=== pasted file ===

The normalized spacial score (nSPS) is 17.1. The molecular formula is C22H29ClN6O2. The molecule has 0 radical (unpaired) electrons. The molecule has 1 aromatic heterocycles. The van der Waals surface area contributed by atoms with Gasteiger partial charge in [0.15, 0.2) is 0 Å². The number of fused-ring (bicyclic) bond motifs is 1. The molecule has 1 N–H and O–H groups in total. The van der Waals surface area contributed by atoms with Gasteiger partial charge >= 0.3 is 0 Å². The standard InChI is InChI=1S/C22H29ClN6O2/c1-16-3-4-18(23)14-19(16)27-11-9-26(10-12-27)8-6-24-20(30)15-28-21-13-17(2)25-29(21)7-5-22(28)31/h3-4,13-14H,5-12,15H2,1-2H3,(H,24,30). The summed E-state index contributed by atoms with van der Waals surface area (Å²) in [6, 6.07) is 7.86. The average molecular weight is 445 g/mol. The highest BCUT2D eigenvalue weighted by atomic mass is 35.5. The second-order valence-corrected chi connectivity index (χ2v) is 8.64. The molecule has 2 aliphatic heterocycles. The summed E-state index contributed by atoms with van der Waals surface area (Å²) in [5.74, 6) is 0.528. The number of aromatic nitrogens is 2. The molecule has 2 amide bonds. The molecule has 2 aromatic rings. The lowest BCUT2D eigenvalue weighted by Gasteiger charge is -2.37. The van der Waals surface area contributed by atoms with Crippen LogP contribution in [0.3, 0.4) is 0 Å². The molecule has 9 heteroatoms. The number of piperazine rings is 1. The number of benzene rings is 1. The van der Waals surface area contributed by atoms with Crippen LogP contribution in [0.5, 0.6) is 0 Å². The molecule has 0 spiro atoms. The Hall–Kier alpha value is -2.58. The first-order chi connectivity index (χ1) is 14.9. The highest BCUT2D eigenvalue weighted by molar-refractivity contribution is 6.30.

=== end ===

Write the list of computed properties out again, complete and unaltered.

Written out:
The normalized spacial score (nSPS) is 17.1. The molecular formula is C22H29ClN6O2. The molecule has 0 radical (unpaired) electrons. The molecule has 1 aromatic heterocycles. The van der Waals surface area contributed by atoms with Gasteiger partial charge in [0.15, 0.2) is 0 Å². The number of fused-ring (bicyclic) bond motifs is 1. The molecule has 1 N–H and O–H groups in total. The van der Waals surface area contributed by atoms with Gasteiger partial charge >= 0.3 is 0 Å². The standard InChI is InChI=1S/C22H29ClN6O2/c1-16-3-4-18(23)14-19(16)27-11-9-26(10-12-27)8-6-24-20(30)15-28-21-13-17(2)25-29(21)7-5-22(28)31/h3-4,13-14H,5-12,15H2,1-2H3,(H,24,30). The summed E-state index contributed by atoms with van der Waals surface area (Å²) in [6, 6.07) is 7.86. The average molecular weight is 445 g/mol. The highest BCUT2D eigenvalue weighted by atomic mass is 35.5. The second-order valence-corrected chi connectivity index (χ2v) is 8.64. The molecule has 2 aliphatic heterocycles. The summed E-state index contributed by atoms with van der Waals surface area (Å²) in [5.74, 6) is 0.528. The number of aromatic nitrogens is 2. The molecule has 2 amide bonds. The molecule has 2 aromatic rings. The lowest BCUT2D eigenvalue weighted by Gasteiger charge is -2.37. The van der Waals surface area contributed by atoms with Crippen LogP contribution in [0.3, 0.4) is 0 Å². The molecule has 9 heteroatoms. The number of piperazine rings is 1. The number of benzene rings is 1. The van der Waals surface area contributed by atoms with Crippen LogP contribution in [0.5, 0.6) is 0 Å². The molecule has 0 spiro atoms. The Hall–Kier alpha value is -2.58. The first-order chi connectivity index (χ1) is 14.9. The highest BCUT2D eigenvalue weighted by molar-refractivity contribution is 6.30.